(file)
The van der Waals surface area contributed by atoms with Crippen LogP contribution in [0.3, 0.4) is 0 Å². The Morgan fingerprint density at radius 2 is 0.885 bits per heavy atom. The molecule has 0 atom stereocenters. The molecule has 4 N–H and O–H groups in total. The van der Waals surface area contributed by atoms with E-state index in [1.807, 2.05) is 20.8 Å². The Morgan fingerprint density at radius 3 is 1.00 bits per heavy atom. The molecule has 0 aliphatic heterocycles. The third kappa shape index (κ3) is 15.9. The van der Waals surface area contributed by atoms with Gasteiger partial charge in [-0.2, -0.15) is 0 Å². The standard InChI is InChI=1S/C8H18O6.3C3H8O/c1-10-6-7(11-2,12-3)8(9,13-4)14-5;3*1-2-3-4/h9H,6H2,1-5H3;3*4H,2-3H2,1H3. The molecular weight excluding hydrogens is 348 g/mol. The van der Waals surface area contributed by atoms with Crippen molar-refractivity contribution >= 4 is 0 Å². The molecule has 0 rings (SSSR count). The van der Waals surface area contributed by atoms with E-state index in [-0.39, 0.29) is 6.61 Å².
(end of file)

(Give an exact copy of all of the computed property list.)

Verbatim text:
The van der Waals surface area contributed by atoms with Crippen LogP contribution in [0.3, 0.4) is 0 Å². The Morgan fingerprint density at radius 2 is 0.885 bits per heavy atom. The molecule has 0 atom stereocenters. The molecule has 4 N–H and O–H groups in total. The van der Waals surface area contributed by atoms with E-state index in [1.807, 2.05) is 20.8 Å². The Morgan fingerprint density at radius 3 is 1.00 bits per heavy atom. The molecule has 0 aliphatic heterocycles. The third kappa shape index (κ3) is 15.9. The van der Waals surface area contributed by atoms with Gasteiger partial charge in [-0.2, -0.15) is 0 Å². The standard InChI is InChI=1S/C8H18O6.3C3H8O/c1-10-6-7(11-2,12-3)8(9,13-4)14-5;3*1-2-3-4/h9H,6H2,1-5H3;3*4H,2-3H2,1H3. The molecular weight excluding hydrogens is 348 g/mol. The van der Waals surface area contributed by atoms with Crippen molar-refractivity contribution >= 4 is 0 Å². The molecule has 0 rings (SSSR count). The van der Waals surface area contributed by atoms with E-state index in [-0.39, 0.29) is 6.61 Å².